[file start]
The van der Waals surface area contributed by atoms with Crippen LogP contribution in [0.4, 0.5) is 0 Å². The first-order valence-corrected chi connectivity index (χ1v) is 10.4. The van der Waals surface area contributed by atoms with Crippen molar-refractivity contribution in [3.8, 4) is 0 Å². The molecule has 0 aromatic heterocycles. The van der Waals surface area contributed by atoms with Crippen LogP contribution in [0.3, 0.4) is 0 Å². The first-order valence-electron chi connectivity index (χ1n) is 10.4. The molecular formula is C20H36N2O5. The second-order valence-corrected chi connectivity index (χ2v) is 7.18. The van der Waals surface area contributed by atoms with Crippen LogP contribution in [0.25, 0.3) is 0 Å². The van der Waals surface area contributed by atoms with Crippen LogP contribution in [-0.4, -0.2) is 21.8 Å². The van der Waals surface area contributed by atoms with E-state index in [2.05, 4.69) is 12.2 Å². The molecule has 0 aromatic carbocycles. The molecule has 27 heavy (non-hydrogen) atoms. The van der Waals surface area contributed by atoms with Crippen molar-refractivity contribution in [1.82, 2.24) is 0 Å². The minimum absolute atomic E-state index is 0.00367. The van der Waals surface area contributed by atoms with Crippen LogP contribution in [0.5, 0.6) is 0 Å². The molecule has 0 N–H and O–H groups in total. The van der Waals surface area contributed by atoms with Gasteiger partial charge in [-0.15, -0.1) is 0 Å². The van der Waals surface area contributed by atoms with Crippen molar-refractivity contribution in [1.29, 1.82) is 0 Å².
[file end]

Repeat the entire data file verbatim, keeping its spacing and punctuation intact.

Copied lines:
The van der Waals surface area contributed by atoms with Crippen LogP contribution in [0.4, 0.5) is 0 Å². The first-order valence-corrected chi connectivity index (χ1v) is 10.4. The van der Waals surface area contributed by atoms with Crippen molar-refractivity contribution in [3.8, 4) is 0 Å². The molecule has 0 aromatic heterocycles. The van der Waals surface area contributed by atoms with Crippen LogP contribution in [0.3, 0.4) is 0 Å². The first-order valence-electron chi connectivity index (χ1n) is 10.4. The molecular formula is C20H36N2O5. The second-order valence-corrected chi connectivity index (χ2v) is 7.18. The van der Waals surface area contributed by atoms with Crippen LogP contribution in [0.25, 0.3) is 0 Å². The van der Waals surface area contributed by atoms with Crippen LogP contribution in [-0.4, -0.2) is 21.8 Å². The van der Waals surface area contributed by atoms with E-state index in [2.05, 4.69) is 12.2 Å². The molecule has 0 aromatic carbocycles. The molecule has 27 heavy (non-hydrogen) atoms. The van der Waals surface area contributed by atoms with Crippen molar-refractivity contribution in [1.82, 2.24) is 0 Å². The minimum absolute atomic E-state index is 0.00367. The van der Waals surface area contributed by atoms with Crippen LogP contribution in [0.5, 0.6) is 0 Å². The molecule has 0 N–H and O–H groups in total. The van der Waals surface area contributed by atoms with Gasteiger partial charge in [-0.15, -0.1) is 0 Å². The van der Waals surface area contributed by atoms with Crippen molar-refractivity contribution in [1.29, 1.82) is 0 Å².